Harry Kalas, 73; was voice of the Phillies since 1971
WASHINGTON - Longtime Philadelphia Phillies broadcaster Harry Kalas, whose baritone delivery and signature "Outta here!" home run calls provided the soundtrack to Philadelphia baseball for nearly four decades, died Monday after he was found unconscious in the broadcast booth before a game against the Washington Nationals. He was 73.
Mr. Kalas died of heart disease.
"We lost our voice today," team president David Montgomery said, his voice cracking. "He has loved our game and made just a tremendous contribution to our sport and certainly to our organization."
Familiar to millions of sports fans outside Philadelphia for his voiceover work with NFL Films, "Harry the K" was beloved at home. Since 1971, he was the man who was the bearer of news - good and bad - to those who followed the most losing franchise in major professional sports.
When the Phillies won their second World Series title last fall, Mr. Kalas - who normally called only the middle three innings on radio - was in the booth for the last out of the clincher. He then joined the on-field celebration, grabbing a microphone to sing Frank Sinatra's "High Hopes."
That song was among several Kalas standbys that endeared him to Phillies supporters. Another: He would call homers by a certain Hall of Fame third baseman by noting the player's full name - "Michael Jack Schmidt."
Many people asked Mr. Kalas to record outgoing messages on answering machines - or more recently, cellphone voice mail - using his "Outta here!" line. And he always complied with those requests, said Phillies radio broadcaster Scott Franzke.
"Players come and go," Franzke said, "but 'Outta here!' - that's forever."
Mr. Kalas didn't get to call the final out of Philadelphia's other title, in 1980, because Major League Baseball prevented local broadcasts of the World Series games. But Phillies fans complained and the rule was later changed.
A recipient of the Baseball Hall of Fame's Ford C. Frick Award for his contributions to the game, Mr. Kalas was one of the last longtime announcers closely associated with one city. Another, Vin Scully, threw out the first pitch at the Los Angeles Dodgers' home opener Monday marking his own 60th year with that club.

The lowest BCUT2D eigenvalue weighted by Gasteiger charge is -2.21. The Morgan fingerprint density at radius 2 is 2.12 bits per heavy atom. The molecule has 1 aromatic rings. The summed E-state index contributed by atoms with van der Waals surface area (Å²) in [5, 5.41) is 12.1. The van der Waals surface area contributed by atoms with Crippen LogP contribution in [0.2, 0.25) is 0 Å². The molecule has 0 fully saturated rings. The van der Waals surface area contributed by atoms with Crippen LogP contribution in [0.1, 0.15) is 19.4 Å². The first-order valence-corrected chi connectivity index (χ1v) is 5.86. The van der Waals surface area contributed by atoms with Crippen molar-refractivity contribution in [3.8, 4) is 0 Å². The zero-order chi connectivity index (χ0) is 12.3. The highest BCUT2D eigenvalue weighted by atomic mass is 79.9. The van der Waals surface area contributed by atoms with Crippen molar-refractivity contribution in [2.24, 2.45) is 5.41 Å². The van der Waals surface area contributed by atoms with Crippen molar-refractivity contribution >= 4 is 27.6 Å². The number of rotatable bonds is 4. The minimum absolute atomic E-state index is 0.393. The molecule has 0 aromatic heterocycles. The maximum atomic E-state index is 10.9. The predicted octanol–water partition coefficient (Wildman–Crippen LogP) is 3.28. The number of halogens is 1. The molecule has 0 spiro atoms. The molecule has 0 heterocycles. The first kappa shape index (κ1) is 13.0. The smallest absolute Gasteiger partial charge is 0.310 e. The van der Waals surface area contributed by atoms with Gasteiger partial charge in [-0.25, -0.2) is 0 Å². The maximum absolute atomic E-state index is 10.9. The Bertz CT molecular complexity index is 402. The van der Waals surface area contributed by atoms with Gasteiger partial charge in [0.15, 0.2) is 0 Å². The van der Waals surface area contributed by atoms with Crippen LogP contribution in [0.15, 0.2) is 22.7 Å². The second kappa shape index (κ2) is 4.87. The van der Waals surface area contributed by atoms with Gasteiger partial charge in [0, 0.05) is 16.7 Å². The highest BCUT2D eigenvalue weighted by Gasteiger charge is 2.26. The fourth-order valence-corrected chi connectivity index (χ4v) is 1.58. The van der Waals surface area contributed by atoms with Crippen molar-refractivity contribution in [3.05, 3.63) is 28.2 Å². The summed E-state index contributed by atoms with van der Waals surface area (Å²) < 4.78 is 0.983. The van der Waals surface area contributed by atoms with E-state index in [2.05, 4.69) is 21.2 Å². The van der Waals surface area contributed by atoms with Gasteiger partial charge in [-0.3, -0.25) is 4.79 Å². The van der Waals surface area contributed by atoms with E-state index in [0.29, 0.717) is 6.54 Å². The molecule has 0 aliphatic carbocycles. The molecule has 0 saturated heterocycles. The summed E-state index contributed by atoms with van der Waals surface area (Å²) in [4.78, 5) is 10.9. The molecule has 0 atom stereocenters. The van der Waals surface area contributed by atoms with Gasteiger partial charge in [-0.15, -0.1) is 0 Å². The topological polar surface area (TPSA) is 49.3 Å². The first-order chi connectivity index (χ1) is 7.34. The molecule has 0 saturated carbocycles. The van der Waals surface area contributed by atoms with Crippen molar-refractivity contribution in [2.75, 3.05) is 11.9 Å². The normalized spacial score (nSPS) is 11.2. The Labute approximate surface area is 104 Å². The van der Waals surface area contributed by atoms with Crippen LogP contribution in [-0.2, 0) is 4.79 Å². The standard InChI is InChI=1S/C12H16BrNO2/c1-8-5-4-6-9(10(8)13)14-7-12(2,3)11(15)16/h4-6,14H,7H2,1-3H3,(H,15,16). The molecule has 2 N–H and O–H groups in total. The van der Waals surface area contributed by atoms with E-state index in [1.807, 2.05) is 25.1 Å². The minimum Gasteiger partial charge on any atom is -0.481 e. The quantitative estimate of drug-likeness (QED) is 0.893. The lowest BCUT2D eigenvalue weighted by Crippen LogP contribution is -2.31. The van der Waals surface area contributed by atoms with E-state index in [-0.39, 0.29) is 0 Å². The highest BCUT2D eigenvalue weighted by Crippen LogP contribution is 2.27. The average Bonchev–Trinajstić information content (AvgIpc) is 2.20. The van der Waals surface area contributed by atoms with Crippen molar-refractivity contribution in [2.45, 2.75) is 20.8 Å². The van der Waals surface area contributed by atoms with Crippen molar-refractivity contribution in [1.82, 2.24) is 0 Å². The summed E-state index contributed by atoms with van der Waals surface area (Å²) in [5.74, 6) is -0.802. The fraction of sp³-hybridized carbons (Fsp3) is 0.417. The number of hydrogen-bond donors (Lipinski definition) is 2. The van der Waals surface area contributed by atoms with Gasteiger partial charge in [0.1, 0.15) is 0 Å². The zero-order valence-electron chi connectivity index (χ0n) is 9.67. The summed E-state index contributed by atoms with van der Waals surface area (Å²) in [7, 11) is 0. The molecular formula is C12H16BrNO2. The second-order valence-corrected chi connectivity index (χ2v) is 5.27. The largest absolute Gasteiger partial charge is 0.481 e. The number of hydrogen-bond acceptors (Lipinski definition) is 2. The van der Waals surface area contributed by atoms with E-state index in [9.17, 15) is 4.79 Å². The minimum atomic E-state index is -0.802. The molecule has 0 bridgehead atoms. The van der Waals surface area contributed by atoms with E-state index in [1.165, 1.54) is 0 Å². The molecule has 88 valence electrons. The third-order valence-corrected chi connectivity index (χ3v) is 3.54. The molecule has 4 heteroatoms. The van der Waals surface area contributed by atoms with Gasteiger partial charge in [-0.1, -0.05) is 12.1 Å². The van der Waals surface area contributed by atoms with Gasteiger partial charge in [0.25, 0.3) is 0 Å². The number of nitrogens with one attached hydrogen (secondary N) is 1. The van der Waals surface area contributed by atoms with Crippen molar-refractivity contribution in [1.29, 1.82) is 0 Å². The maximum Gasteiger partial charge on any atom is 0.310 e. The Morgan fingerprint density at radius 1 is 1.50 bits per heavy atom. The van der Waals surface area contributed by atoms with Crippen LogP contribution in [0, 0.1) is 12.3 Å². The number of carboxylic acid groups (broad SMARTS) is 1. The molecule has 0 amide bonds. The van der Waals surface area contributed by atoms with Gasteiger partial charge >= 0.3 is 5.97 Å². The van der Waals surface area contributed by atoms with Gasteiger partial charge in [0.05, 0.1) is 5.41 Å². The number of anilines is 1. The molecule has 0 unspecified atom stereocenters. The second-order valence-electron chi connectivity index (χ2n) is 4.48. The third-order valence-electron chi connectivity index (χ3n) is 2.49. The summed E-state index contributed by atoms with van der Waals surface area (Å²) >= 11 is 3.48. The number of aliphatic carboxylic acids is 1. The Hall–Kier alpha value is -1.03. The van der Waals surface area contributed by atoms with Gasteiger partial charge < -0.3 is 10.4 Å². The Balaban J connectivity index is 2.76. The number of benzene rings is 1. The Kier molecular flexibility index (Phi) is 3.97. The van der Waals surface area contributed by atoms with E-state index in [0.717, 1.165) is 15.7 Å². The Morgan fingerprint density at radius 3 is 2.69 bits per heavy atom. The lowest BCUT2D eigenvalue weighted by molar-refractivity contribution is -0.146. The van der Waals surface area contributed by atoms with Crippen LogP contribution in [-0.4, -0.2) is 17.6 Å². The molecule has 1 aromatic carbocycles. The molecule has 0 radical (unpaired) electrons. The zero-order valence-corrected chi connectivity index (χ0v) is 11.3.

"He was not only a multitalented fellow with a wonderful voice. He was a lovely guy. I mean, everybody liked Harry. The city of Philadelphia will just be in mourning because they loved him so much," Scully said. "I'm happy for him that his team was world champions last year, so he had the thrill of that."
To a whole generation of football fans, Mr. Kalas also was a signature figure.
Joining NFL Films as a narrator in 1975, he did the voiceover for "Inside the NFL" from 1977 through 2008.
His predecessor John Facenda "was the 'Voice of God' and Harry Kalas was the 'Voice of the People,' " NFL Films president Steve Sabol said in a statement.
"In many ways, Harry is the narrator of our memories. His voice lives on not only on film, but inside the heads of everyone who has watched and listened to NFL Films."
Mr. Kalas also was the voice for Chunky Soup commercials and Animal Planet's annual tongue-in-cheek Super Bowl competitor, the Puppy Bowl.
The Phillies taped up a color photo of their broadcaster inside the dugout Monday, with the words "Harry Kalas 1936-2009" written underneath. When Philadelphia's Shane Victorino homered in the third inning, he paused after touching home plate, crossed himself, and pointed with his index finger toward the broadcast booth, where Mr. Kalas would have been working at Nationals Park.
Shortly after noon Monday, Mr. Kalas was in the visiting clubhouse at Nationals Park, jotting down the Phillies' lineup so he'd be ready to call the game. About half an hour later, he was discovered in the booth by the Phillies director of broadcasting. He was taken to a local hospital, where he was pronounced dead, the Phillies said.
Mr. Kalas fell in love with baseball at a young age, when his father took him to Comiskey Park to see the Chicago White Sox play the Washington Senators. It was a rainy night, and Mr. Kalas sat with his dad behind the Washington dugout.
"Because of the rains, the field was covered," he once said. "There was no batting practice, so the players really didn't have anything to do. Mickey Vernon popped out of the dugout, saw this wide-eyed kid - me - picked me up, took me in the dugout, gave me a baseball, introduced me to his teammates, and thus began my love of baseball."
Mr. Kalas was a member of the Houston Astros' broadcast team from 1965 to 1970 before joining the Phillies.
Phillies radio broadcaster Larry Andersen - who worked with Mr. Kalas in the booth after being a Philadelphia pitcher - spoke about his partner.
"He found the good in everybody, especially the players," said Andersen, with tears streaming down his cheeks. "He loved the players. He loved being around them."